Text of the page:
Next comes exercise (vyayama)—yoga stretching in particular. Exercise here means stretching the muscles in a certain direction, having set a goal that can be reached only with effort. The effort creates physical stress, which in turn kindles the fire. Ayurveda tells us that exercise improves circulation, accelerates the heart rate, enhances the combustion of calories, stimulates metabolism, regulates body temperature, and maintains body weight. In addition, it makes the senses alert and attentive, and the mind sharp. Proper exercise is a wonderful art of shaman.
Ayurveda recommends certain exercises for each individual constitution. The important seat of vata, for instance, is the pelvic cavity, so any exercise which stretches the pelvic muscles is good. Therefore the forward bend, backward bend, spinal twist, cobra pose, camel pose, shoulderstand, and plow pose help to move vata in a calming direction. Swimming is good for vata people, but jogging is not.
The important seat of pitta is the solar plexus, so any exercise that will stretch those muscles will be effective. The fish pose, boat pose, camel pose, locust pose, and bow pose will help to calm pitta. Swimming is good for pitta as well as vata.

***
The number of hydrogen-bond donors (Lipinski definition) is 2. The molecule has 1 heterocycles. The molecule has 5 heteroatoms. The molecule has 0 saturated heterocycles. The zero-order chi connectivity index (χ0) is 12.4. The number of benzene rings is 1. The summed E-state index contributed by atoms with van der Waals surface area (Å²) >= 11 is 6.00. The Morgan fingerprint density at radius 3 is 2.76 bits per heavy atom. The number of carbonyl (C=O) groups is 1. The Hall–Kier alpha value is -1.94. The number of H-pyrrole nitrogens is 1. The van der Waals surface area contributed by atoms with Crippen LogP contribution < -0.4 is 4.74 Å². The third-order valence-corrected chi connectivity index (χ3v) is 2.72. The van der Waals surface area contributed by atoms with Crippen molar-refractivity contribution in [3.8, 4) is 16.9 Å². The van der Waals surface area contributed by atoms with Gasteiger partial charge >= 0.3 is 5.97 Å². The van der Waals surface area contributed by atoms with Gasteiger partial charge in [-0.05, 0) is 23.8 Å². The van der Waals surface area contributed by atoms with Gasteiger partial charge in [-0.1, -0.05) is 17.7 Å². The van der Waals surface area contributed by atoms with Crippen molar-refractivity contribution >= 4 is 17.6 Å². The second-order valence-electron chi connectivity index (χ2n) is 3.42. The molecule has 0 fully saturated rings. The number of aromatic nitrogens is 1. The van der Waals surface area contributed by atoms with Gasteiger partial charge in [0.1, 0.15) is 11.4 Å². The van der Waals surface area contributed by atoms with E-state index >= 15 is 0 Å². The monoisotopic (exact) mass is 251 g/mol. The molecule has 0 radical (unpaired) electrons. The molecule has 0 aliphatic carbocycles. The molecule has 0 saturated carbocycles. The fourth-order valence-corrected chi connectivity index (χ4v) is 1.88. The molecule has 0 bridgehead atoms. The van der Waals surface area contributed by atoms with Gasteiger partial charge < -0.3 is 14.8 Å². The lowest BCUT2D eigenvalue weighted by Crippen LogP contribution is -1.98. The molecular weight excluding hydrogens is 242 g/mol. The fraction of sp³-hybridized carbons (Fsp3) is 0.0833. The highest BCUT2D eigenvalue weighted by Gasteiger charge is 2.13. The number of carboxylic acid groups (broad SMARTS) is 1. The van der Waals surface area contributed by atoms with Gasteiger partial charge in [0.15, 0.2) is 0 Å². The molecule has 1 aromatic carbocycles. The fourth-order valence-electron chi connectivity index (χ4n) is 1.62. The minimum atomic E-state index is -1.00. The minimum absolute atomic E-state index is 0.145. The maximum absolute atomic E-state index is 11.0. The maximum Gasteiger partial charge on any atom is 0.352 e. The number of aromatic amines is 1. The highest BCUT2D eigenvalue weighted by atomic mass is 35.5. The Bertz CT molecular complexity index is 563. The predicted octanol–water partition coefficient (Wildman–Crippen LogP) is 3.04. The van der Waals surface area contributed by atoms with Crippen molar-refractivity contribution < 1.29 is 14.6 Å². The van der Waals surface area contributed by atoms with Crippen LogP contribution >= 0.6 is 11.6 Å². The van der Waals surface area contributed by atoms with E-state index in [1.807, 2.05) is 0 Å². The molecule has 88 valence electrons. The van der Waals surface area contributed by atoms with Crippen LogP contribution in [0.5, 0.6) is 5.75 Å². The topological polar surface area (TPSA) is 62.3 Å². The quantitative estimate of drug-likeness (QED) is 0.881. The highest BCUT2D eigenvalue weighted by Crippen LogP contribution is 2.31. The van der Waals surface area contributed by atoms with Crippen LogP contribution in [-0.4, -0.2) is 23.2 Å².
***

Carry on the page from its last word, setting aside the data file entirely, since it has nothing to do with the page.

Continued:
The important seat of kapha is the chest, so exercises which stretch that area are effective. These include the shoulderstand, plow pose, locust pose, cat pose, cow pose, and bow pose. All of these improve the circulation of kapha in the pulmonary cavity. Jogging is good for kapha, but kapha people don’t like jogging. Mountain climbing and hiking are also good for kapha people, but, again, they don’t like to hike.
Lying in the sun (atap-seva) is another ancient shaman, for the sun is the source of heat and light as well as the source of higher consciousness. Pitta-predominant people can lie in the sun if they apply certain oils (sun blockers) to reduce their exposure, but they should not do this for more than half an hour. The vata person can lie in the sun for about an hour. The kapha person can lie in the sun for more than an hour. If the proper care is taken, lying in the sun and meditating upon the solar plexus is a wonderful shaman for kapha and vata. It improves circulation, helps the absorption of vitamin D, and strengthens the bones.